Well, this should certainly set things to rights in our ongoing dance with Tehran.
PARIS — One day after the director general of the United Nations nuclear watchdog castigated Iran for blocking inquiries into its nuclear program, the organization’s governing body voted on Friday to censure Tehran and demanded that it freeze operations “immediately” at a once-secret uranium enrichment plant. The panel also expressed “serious concern” about potential military aspects of Iran’s nuclear program.
This comes close on the heels of the IAEA report stating that Iran was not cooperating with their inspections of Iran’s secret uranium enrichment plant. Despite the somewhat snarky title of this column, there is some tentative good news in this report. Both Russia and China signed on this time, which comes as something of a shock compared to their past attitudes. Some are attributing China’s apparent change of heart to Obama’s recent visit to that nation along with warnings from U.S. representatives to the Chinese that the escalating situation could result in threats to their oil supply from Iran.
Still, while there’s some reason to be hopeful, a “strongly worded letter” is far short of real action. The question is, will the Russians and the Chinese sign on for serious additional sanctions against Iran. A bit of lip service is one thing. Building a coalition of the worlds greatest powers to hit them in the pocketbook would be something else entirely. And if you are serious about wanting to avoid war with Iran, preferring a diplomatic resolution to the tensions there, sanctions from a unified front of Tehran’s biggest customers is likely the only tool we have in the bag.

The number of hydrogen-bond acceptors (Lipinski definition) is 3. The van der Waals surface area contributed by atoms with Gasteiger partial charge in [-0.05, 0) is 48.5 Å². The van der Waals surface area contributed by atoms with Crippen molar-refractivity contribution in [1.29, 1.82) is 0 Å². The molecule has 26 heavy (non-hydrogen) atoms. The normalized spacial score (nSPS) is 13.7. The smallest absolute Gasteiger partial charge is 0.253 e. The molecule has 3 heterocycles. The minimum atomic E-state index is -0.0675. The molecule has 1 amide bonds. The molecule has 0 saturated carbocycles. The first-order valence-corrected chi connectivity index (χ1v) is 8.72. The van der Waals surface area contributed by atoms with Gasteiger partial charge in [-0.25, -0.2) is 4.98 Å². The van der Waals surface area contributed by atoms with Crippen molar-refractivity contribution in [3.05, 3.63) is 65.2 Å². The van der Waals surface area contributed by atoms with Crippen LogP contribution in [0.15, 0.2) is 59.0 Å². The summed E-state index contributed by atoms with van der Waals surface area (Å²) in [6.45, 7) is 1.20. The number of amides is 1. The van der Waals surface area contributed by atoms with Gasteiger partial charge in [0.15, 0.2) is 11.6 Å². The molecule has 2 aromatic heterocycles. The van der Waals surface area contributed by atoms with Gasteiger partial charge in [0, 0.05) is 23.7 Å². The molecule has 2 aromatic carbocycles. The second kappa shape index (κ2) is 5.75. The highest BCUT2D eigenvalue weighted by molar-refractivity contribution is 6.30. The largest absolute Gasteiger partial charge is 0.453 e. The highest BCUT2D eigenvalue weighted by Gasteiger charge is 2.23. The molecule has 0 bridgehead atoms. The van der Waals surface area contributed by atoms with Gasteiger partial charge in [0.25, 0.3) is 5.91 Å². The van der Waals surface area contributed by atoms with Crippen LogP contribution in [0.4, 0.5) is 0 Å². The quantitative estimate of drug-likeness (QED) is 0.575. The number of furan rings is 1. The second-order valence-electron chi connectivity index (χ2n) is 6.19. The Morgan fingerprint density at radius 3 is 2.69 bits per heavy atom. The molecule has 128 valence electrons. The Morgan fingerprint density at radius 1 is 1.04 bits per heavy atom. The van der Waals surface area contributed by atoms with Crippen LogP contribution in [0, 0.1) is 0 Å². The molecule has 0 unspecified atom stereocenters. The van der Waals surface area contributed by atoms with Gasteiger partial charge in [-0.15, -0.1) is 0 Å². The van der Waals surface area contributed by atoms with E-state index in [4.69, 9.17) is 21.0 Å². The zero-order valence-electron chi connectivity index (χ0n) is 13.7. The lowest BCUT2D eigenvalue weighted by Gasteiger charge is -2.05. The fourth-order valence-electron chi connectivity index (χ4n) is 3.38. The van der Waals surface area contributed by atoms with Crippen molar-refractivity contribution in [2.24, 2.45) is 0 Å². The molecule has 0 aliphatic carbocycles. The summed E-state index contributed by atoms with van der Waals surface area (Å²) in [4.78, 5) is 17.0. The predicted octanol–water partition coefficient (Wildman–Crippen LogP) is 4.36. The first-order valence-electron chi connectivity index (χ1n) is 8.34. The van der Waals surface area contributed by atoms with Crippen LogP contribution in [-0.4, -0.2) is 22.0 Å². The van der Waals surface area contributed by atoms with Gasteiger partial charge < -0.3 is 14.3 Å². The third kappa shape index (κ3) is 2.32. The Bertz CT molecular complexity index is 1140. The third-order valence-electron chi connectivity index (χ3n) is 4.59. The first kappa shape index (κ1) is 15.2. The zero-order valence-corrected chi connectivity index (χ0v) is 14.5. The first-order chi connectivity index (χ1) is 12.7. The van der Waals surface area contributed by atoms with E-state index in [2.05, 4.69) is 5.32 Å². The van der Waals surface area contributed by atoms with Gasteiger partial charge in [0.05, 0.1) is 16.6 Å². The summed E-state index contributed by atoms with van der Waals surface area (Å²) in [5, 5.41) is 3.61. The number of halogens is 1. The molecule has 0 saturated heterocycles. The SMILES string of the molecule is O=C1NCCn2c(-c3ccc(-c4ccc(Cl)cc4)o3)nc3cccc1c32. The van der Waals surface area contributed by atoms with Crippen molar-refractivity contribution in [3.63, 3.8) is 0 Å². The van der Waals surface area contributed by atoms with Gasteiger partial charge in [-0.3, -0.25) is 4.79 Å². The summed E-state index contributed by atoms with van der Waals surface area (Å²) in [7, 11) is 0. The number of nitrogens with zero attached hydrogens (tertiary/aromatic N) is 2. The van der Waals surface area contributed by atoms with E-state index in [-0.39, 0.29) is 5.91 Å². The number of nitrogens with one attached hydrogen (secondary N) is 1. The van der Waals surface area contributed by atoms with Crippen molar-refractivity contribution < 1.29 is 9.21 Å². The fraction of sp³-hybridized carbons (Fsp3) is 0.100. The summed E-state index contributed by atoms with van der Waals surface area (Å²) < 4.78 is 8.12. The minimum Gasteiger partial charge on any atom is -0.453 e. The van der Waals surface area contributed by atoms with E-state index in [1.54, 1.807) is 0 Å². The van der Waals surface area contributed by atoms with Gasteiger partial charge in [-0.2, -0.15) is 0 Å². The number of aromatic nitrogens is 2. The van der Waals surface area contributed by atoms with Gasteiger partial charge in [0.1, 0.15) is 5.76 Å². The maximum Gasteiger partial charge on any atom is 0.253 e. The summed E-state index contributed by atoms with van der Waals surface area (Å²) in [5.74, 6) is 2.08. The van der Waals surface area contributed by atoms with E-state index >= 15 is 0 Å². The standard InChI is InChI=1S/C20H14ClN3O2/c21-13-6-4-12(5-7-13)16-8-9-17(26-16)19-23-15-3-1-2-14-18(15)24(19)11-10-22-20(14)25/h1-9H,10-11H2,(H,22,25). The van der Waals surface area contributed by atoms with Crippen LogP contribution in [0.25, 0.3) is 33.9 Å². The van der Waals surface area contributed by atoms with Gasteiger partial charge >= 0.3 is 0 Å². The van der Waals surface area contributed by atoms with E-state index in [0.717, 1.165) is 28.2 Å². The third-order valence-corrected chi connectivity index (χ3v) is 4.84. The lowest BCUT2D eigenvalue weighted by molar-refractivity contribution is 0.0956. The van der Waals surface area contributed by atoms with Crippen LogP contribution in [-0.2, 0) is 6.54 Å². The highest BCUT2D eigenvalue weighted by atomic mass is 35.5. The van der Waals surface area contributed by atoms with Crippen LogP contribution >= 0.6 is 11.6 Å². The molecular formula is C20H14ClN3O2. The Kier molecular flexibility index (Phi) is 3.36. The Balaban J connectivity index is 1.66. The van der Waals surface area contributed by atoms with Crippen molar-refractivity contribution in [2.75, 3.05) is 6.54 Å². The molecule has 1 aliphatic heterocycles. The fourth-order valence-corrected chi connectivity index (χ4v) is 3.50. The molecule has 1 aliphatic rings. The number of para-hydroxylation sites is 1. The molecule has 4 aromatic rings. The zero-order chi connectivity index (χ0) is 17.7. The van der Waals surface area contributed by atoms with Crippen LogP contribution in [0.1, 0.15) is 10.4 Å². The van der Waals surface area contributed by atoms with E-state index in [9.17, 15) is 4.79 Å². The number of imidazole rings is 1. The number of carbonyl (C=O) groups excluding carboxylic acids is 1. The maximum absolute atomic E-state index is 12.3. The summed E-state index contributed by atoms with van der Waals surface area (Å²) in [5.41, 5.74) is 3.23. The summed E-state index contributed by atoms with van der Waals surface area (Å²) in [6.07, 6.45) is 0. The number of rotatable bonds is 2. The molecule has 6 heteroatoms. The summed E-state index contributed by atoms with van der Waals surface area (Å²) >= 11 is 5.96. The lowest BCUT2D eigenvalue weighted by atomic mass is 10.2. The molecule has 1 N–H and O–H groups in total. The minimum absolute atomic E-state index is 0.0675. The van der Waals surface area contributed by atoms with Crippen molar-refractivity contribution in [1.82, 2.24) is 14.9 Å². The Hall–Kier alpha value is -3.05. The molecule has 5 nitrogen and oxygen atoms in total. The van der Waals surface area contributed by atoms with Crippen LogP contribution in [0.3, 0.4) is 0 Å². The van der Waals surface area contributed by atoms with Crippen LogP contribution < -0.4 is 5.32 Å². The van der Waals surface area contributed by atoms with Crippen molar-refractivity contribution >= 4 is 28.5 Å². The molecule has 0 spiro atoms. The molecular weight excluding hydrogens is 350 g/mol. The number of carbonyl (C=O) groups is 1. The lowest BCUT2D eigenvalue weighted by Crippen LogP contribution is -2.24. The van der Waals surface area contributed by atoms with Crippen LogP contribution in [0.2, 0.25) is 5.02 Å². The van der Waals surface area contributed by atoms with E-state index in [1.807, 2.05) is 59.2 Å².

I remain skeptical about the idea that anything at this point will stop Iran (as well as a number of other nations) from eventually getting nuclear weapons. For that matter, I’m not sure if it’s even possible, or if it’s America’s job to dictate who will or will not have them. That genie is out of the bottle and nobody is going to cram it back in.
But it would be nice to see the existing powers working together on non-proliferation efforts rather than using atomic gamesmanship to poke a finger in the eye of the others. If the Obama administration has actually found a wedge to force that door open, then I’ll applaud them for at least making some progress. But as I said, that remains to be seen. We’ve had plenty of strongly worded letters in the past. Real action, however, has been in short supply.
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